Most nationalities (USA, Canada, Europe, Australia & New Zealand) get 6 months visa upon arrival when entering Mexico. The exit tax is 295 Pesos and needs to be paid before leaving the country. If you are leaving by plane, this tax might be included on your flight ticket already.

If you are planning to cross the border at Tijuana, this information is very important. You don’t need a visa if you are not traveling south of Ensenada or for less than 72 hours. The crossing is a simple door you cross and then you are in Tijuana. So your passport won’t get stamped unless you go to the office and ask for it. The customs are on the first door on your right once you pass that door. If you don’t get the stamp, you will have to pay a 100 USD penalty fee when leaving the country, so you better get that entry stamp!



1474 kilometers (915 miles) is the distance between Tijuana and La Paz. These two cities are linked by the highway 1 that zigzags it’s way down the peninsula going from one coast to the other one in repeated times. The scenery is mainly desert crossing different Nature Reserves like “El Valle de los Cirios”, “Reserva de la Biosfera de Vizcaíno”or the stunning “Bahía de Concepción”.

For detailed information about what you can encounter on the main highway, including distances, climbs and other useful tips, check out this guide.

The road is entirely paved and has no shoulder. The traffic can be heavy at times making the cycling a bit risky in some areas. For that reason, we strongly recommend to get off highway 1 as much as you can. Hitting the dirt roads in Baja is a tough adventure. Expect slow progress, remote areas, soft sand and very few people but the rewards of exploring the real Baja outweigh the challenges.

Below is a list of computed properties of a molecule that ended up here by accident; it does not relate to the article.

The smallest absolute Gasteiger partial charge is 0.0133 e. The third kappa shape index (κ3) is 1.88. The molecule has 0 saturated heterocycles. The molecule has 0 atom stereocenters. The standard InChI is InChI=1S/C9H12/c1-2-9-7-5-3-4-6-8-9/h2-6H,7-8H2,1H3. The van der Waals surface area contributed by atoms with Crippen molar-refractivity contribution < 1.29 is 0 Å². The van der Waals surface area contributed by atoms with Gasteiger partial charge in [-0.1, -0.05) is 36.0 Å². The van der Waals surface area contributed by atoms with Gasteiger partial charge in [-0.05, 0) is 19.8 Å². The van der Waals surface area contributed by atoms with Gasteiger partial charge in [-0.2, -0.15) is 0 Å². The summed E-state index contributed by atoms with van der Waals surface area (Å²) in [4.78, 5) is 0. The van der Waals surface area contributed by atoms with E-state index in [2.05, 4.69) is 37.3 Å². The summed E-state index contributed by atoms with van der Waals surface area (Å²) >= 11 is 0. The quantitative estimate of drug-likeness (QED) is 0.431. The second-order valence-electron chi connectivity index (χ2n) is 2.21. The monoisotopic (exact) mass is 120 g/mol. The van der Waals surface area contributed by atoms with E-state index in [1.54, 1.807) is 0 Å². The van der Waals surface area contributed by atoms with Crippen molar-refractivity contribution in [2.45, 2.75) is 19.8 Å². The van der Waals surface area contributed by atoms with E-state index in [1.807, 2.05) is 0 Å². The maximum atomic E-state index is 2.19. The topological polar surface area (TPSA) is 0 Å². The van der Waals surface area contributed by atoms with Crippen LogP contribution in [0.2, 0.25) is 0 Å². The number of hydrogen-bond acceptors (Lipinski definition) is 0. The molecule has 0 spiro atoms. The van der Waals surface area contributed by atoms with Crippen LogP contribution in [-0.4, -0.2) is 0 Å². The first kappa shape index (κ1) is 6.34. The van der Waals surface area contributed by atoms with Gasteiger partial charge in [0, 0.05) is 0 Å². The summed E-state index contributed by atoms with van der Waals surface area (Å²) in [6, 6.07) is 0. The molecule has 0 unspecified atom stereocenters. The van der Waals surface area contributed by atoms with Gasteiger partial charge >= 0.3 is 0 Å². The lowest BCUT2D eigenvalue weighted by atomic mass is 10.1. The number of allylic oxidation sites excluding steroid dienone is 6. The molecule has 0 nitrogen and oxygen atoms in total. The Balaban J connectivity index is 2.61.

Guide: Cycling Baja California Peninsula, Mexico

It’s 466 kilometers (289 miles) and it takes around 6-7 days to complete at a relaxed pace. The road climbs to leave Ensenada and then stay steady (small ups and downs) from Ojos Negros onwards. Once on the coast it’s mainly flat.

When we were there in 2013, the road was paved all the way to Bahia Luis Gonzaga. From there, there was a very dirt road back to highway 1. There is not much traffic which makes the cycling very pleasant.

The scenery is rocks and mountains for the first 100 kms, then open desert until you get to San Felipe. After that, possibly the best stretch of the whole peninsula starts. A new-paved road with a wide shoulder heads south with the turquoise waters of the Sea of Cortez on your left and a desert landscape on the right.




Guide: Cycling Baja California Peninsula, Mexico

It’s 137 kilometers (85 miles) and it takes 2-3 days to complete. You will need wide tires for this route as the entire road is unpaved. There is also a section after San Javier with soft sand so a bit of pushing is required.

The road climbs steeply to San Javier but the traffic is almost non existent. This small mountain town is home of a famous Mission, one of the religious outposts built by the Spanish to spread the Christian doctrine among the locals, which can be found all around Baja California.

After San Javier the road is mainly flat, the scenery opens up so there is little shade. You will also encounter soft sand making progress very slow at times.




Guide: Cycling Baja California Peninsula, Mexico

This loop is 427 kilometers (265 miles) and it takes you to the very end of the peninsula. The section that makes this loop worth it is the unpaved road from San José del Cabo to Cabo Pulmo. On that strech you will be pedaling empty roads by the ocean with great opportunities for camping at many of the beautiful beaches you will pass by.